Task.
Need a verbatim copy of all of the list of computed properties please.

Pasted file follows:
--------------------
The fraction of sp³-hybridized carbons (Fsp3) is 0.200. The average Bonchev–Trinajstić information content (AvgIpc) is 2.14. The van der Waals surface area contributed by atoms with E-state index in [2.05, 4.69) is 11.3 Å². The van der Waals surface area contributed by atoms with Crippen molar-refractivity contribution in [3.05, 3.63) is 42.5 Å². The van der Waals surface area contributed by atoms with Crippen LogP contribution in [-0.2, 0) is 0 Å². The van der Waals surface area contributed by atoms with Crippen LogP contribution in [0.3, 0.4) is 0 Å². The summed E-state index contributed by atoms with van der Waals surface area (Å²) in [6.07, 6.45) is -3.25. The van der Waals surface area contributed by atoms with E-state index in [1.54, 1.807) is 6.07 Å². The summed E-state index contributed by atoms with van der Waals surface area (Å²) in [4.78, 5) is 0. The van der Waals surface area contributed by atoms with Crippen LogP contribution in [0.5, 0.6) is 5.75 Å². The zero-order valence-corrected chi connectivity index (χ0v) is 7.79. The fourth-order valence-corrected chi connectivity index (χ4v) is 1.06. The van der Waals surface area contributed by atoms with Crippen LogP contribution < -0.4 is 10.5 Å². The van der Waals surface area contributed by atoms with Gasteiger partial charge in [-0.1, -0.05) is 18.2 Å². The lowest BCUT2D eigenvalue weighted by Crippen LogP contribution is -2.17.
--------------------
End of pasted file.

The fraction of sp³-hybridized carbons (Fsp3) is 0.200. The average Bonchev–Trinajstić information content (AvgIpc) is 2.14. The van der Waals surface area contributed by atoms with E-state index in [2.05, 4.69) is 11.3 Å². The van der Waals surface area contributed by atoms with Crippen molar-refractivity contribution in [3.05, 3.63) is 42.5 Å². The van der Waals surface area contributed by atoms with Crippen LogP contribution in [-0.2, 0) is 0 Å². The van der Waals surface area contributed by atoms with Crippen LogP contribution in [0.3, 0.4) is 0 Å². The summed E-state index contributed by atoms with van der Waals surface area (Å²) in [6.07, 6.45) is -3.25. The van der Waals surface area contributed by atoms with E-state index in [1.54, 1.807) is 6.07 Å². The summed E-state index contributed by atoms with van der Waals surface area (Å²) in [4.78, 5) is 0. The van der Waals surface area contributed by atoms with Crippen LogP contribution in [0.5, 0.6) is 5.75 Å². The zero-order valence-corrected chi connectivity index (χ0v) is 7.79. The fourth-order valence-corrected chi connectivity index (χ4v) is 1.06. The van der Waals surface area contributed by atoms with Crippen LogP contribution < -0.4 is 10.5 Å². The van der Waals surface area contributed by atoms with Gasteiger partial charge in [-0.1, -0.05) is 18.2 Å². The lowest BCUT2D eigenvalue weighted by Crippen LogP contribution is -2.17.